The DiEM25 plan avoids this problem by promising to launch a green-investment programme without new taxes. But can one do this? Piketty and his colleagues say no. They want new taxes, ‘because a major part of the expenditure we propose is public expenditure’. They thus argue that one can’t have a Green New Deal without first putting up the taxes to ‘pay for it’.
Borrowing makes sense
But there is no requirement that any expenditure, whether public or private, be funded in advance by revenues. Expenditures in the nature of investments should, generally, not be funded in advance. If your house has a mortgage, you borrowed to pay for it. If you start a new business, you usually borrow the capital to get started. If a big corporation decides to build a new factory, it too borrows, from a bank or by issuing a bond. Borrowing makes sense when real resources are available and the benefits come over time. In making decisions to invest, governments have an extra advantage: they can write a cheque without having borrowed ‘in advance’. When the cheque is cashed, the recipient can (and often does) simply switch the proceeds for a bond; thus the ‘borrowing’ occurs after, not before, the project is launched.
Both sides agree that major investments are absolutely necessary to fight climate change and sustain high living standards. The question is: which approach would succeed? Piketty’s proposals would impose immediate hardship, through the carbon tax, in order to bring in funds in advance of the investments. By creating hardship, Piketty’s proposals would destroy the political basis for dealing with climate change at all—just as Emmanuel Macron’s diesel tax has already largely done in France. And, given non-compliance and tax evasion, it would probably fail to bring in the revenue anyway. To that extent, by placing taxes before spending, Piketty and his colleagues are promoting a fantasy.
For DiEM25, in contrast, progress would be evident at once and results would start coming in. The required resources would come by mobilising people who are currently unemployed (6.8 percent!) or underemployed (many more!) all across Europe. DiEM25’s proposal would reorganise existing economic activity, provide needed work and generate revenues over time to service the debts taken out at the beginning. Full employment, including a job guarantee, is integral to the European New Deal, both as economics and as the necessary politics of making it work.
A path charted
The DiEM25 proposal follows the path charted by the New Deal of Franklin Delano Roosevelt from 1933 to 1936. Using the technical expertise of the European Investment Bank, it would identify and plan out the large and small undertakings required to achieve the green-investment objectives. Using the credit of Europe, it would fund those projects for the long term at low interest rates. Using the power of the European Central Bank, it would ensure that the bonds were placed on favourable terms.
Stuart Holland’s response: Where the Piketty plan is mistaken
Stuart Holland replied to Piketty in Social Europe on 28th February 2019: In December Thomas Piketty and several others launched a Manifesto for the Democratisation of Europe, supported by 120 European politicians and academics, including proposals for a new European Union treaty, a new assembly and new European taxation. Since it was launched, the manifesto has gained over 110,000 signatures. In an article in the Guardian, Yanis Varoufakis countered this with the proposal from DiEM25, with which he is prominently associated, for a bond-funded Green New Deal. Piketty has responded in turn but both misunderstands and misrepresents the proposal.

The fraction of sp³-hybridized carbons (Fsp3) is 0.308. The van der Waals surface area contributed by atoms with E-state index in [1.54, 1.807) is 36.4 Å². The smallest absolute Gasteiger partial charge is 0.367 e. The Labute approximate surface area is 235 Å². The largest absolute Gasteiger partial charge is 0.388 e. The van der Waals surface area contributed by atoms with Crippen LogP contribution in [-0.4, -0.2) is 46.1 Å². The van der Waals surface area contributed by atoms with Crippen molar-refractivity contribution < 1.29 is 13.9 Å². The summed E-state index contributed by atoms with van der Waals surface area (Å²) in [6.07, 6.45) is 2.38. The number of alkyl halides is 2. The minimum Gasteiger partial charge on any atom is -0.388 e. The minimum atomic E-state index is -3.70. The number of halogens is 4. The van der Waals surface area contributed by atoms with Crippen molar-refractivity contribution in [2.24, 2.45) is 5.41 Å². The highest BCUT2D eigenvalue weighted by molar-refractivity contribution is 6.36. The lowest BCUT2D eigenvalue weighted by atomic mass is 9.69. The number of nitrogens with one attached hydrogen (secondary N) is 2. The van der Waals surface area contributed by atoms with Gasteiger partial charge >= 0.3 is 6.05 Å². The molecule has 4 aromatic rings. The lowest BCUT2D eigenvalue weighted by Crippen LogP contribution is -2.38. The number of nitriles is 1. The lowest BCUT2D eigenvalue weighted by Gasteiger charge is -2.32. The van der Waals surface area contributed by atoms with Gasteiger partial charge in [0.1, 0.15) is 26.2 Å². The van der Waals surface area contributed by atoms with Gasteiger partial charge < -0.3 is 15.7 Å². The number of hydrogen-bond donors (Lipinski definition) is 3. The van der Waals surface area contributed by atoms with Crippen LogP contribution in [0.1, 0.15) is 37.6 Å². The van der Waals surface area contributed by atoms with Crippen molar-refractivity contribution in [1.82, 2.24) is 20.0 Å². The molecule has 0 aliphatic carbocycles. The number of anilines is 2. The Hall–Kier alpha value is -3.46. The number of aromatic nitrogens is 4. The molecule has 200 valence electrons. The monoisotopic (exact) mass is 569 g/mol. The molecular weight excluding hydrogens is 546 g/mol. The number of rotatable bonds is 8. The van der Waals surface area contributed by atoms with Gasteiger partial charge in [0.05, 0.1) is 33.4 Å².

A Green New Deal has been advanced not only by DiEM25 but also by the European Greens, which have made it the basis of their two last campaigns for the European Parliament. Its rationale is based on successive versions of A Modest Proposal for Resolving the Eurozone Crisis by Varoufakis and myself, in 2010, 2011 and 2012, and another with James Galbraith in 2013.
Piketty recognises that the Green New Deal proposition includes European Investment Bank (EIB) bonds, and that these could support ‘an ecological reconstruction of Europe’. But he claims that part of this is already in the Juncker plan for a European Fund for Strategic Investments, which is wrong.
The Juncker plan has entailed only €5 billion of EIB funds—rather than the €300 billion which Juncker made the first of ten commitments to the European Parliament, at the time of his adoption as commission president, or the €500 billion in the DiEM25 proposal, to which Varoufakis referred in the Guardian. It has also recently been strongly criticised by the EU Court of Auditors, for recycling existing funds rather than creating new resources.
While Piketty refers to EIB bonds in the DiEM25 New Deal proposal, he takes no account of the argument integral to it for bonds issued by the European Investment Fund (EIF). On my recommendation, the then commission president, Jacques Delors, embodied this in the commission White Paper on Growth, Competitiveness and Employment of December 1993 and persuaded the European Council to endorse it in 1994.